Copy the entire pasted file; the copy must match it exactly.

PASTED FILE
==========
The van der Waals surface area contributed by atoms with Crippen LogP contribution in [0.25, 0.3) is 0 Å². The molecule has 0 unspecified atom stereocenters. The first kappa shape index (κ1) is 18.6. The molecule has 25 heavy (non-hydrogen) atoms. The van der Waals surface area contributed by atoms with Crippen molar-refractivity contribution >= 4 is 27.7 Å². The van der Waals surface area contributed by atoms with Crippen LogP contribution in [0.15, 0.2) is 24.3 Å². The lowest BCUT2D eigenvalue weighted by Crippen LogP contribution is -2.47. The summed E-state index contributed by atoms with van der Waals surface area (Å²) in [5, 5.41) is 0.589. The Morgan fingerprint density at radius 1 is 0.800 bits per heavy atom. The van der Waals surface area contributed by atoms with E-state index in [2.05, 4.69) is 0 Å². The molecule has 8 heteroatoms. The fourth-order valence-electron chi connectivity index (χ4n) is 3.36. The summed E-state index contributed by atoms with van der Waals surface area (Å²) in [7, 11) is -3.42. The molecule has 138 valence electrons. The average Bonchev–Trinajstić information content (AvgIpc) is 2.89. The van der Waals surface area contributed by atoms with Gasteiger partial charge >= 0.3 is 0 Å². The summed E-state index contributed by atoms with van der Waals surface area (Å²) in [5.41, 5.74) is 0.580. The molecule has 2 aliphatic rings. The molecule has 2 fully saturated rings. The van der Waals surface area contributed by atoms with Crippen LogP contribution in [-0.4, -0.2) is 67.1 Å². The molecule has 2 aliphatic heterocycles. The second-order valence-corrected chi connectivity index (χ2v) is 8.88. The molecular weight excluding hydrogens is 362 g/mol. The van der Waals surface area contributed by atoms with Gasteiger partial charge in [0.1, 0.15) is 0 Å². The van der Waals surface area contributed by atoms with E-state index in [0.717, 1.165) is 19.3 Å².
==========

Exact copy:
The van der Waals surface area contributed by atoms with Crippen LogP contribution in [0.25, 0.3) is 0 Å². The molecule has 0 unspecified atom stereocenters. The first kappa shape index (κ1) is 18.6. The molecule has 25 heavy (non-hydrogen) atoms. The van der Waals surface area contributed by atoms with Crippen molar-refractivity contribution >= 4 is 27.7 Å². The van der Waals surface area contributed by atoms with Crippen LogP contribution in [0.15, 0.2) is 24.3 Å². The lowest BCUT2D eigenvalue weighted by Crippen LogP contribution is -2.47. The summed E-state index contributed by atoms with van der Waals surface area (Å²) in [5, 5.41) is 0.589. The Morgan fingerprint density at radius 1 is 0.800 bits per heavy atom. The van der Waals surface area contributed by atoms with E-state index in [2.05, 4.69) is 0 Å². The molecule has 8 heteroatoms. The fourth-order valence-electron chi connectivity index (χ4n) is 3.36. The summed E-state index contributed by atoms with van der Waals surface area (Å²) in [7, 11) is -3.42. The molecule has 138 valence electrons. The average Bonchev–Trinajstić information content (AvgIpc) is 2.89. The van der Waals surface area contributed by atoms with Gasteiger partial charge >= 0.3 is 0 Å². The summed E-state index contributed by atoms with van der Waals surface area (Å²) in [5.41, 5.74) is 0.580. The molecule has 2 aliphatic rings. The molecule has 2 fully saturated rings. The van der Waals surface area contributed by atoms with Crippen LogP contribution in [-0.4, -0.2) is 67.1 Å². The molecule has 2 aliphatic heterocycles. The second-order valence-corrected chi connectivity index (χ2v) is 8.88. The molecular weight excluding hydrogens is 362 g/mol. The van der Waals surface area contributed by atoms with Gasteiger partial charge in [0.1, 0.15) is 0 Å². The van der Waals surface area contributed by atoms with E-state index in [0.717, 1.165) is 19.3 Å².